As a manager you should certainly be able to handle conflict.
Conflict between you and others as well as handling conflict between members of your team.
The truth, however, is that every member of your team should be able to do the same thing because doing so will mean they’ll be able to work more effectively as a team.
So whether you’re looking for some ideas to use with your team or a trainer looking for a conflict exercise to use on a course here are a couple of useful activities for you to use.
Conflict resolution exercises
Objective: To get team members to work through conflicts, differing opinions and how different team members handle conflict.
Each team member has a pen and a piece of paper. Ask them to write 4 words down that they associate with the word “conflict”
Ask them to pair up and between the two of them they must decide on the best 4 words out of the 8 they have written down between them. So the pair will have 4 words at the end.
Each pair will pair up with another pair and the process goes on again. Repeat this until you have half of the team negotiating with the other half of the team to produce the 4 best words between them that they associate with the word “conflict”
Ask the group:
Objective: The goal here is to encourage everyone to come to a final decision, working together to make a fair negotiation.
While we often suggest playing this game with real money, you can take some sort of play money to use instead.
Here’s how to play:
Divide your team into two groups so that one can be the “management” and the other can represent “employees.”
Each group will start it’s own “pot” of money. Each person will pay a different amount into the pot but no one will know how much anyone else put into the pot.
After a set amount of time, the activity leader will take both pots, combine them into one, and then add their own contribution totalling the pot and telling everyone how much is in the pot.
Everyone will know how much he contributed individually but no one will know how much anyone else, from their own team or the other, contributed. No one knows how much the activity leader contributed either.
The teams will each have 10 minutes to decide how to fairly split the total of the pot amongst everyone in the room. After 10 minutes the managers and employees must come together and negotiate a final outcome.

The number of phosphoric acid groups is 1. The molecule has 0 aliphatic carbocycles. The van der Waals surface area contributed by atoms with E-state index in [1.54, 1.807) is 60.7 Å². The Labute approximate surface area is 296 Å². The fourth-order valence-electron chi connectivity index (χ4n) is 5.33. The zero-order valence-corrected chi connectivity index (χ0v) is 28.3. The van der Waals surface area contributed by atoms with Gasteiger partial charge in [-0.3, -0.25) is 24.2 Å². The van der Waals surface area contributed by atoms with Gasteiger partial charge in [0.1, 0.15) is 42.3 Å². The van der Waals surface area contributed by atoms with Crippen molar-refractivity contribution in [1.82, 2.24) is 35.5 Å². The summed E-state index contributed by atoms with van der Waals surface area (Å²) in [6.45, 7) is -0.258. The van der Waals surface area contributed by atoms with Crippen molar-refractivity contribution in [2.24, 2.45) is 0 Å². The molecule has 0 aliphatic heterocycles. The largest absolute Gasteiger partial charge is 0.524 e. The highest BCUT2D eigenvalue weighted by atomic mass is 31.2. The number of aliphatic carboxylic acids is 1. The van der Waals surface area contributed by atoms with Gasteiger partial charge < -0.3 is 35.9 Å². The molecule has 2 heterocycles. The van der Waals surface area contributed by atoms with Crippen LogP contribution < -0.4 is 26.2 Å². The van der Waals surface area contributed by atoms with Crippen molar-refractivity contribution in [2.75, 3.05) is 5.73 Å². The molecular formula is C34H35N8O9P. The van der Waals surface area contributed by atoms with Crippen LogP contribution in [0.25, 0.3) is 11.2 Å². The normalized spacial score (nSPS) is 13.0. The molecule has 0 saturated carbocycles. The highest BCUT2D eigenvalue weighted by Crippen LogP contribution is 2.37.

Try to keep the atmosphere in the room friendly. It is, after all, fake money and no one is going to lose anything at the end of the day!
Use the same style of debrief questions as above.
Conflict management ice breaker activity
My favourite conflict resolution activity to use is called “Everything before the BUT is BS!”
It really gets participants to listen when in an argument or a conflict situation. Normally both parties are hell bent on winning that they don’t listen to the other person because they are too focused on what they are saying next.
This ice breaker activity changes that!
Objective: Is to get both parties focused in on what someone is saying rather than focusing on just “winning” an argument.
Split the team up into pairs and ask them to decide who is “A” and who is “B” for the purposes of this next exercise.
Pick a topic that is controversial in nature. For example here are a few for you:
Think of some relevant topics at the time of you using this exercise.
Each pair has 5 minutes to win the argument. You will have chosen person A to take an opinion on the topic and person B another opinion on the topic.
Person A will argue for the motion. Person B will argue against it.
After the 5 minutes ask the following:
Using the same topic both parties will have 5 minutes again but this time neither of them is allowed to use the word “But”
Each pair need to keep a tally of how many buts they used.
Have the same debrief as before. The comments will amuse you.
See who said the most buts.
Once again both parties will have 5 minutes. Give them a different topic and different sides and this time they are not allowed to use “But” or “However”
Before I sign off, here are some more great resources to help you:
Originally published: 29 May, 2020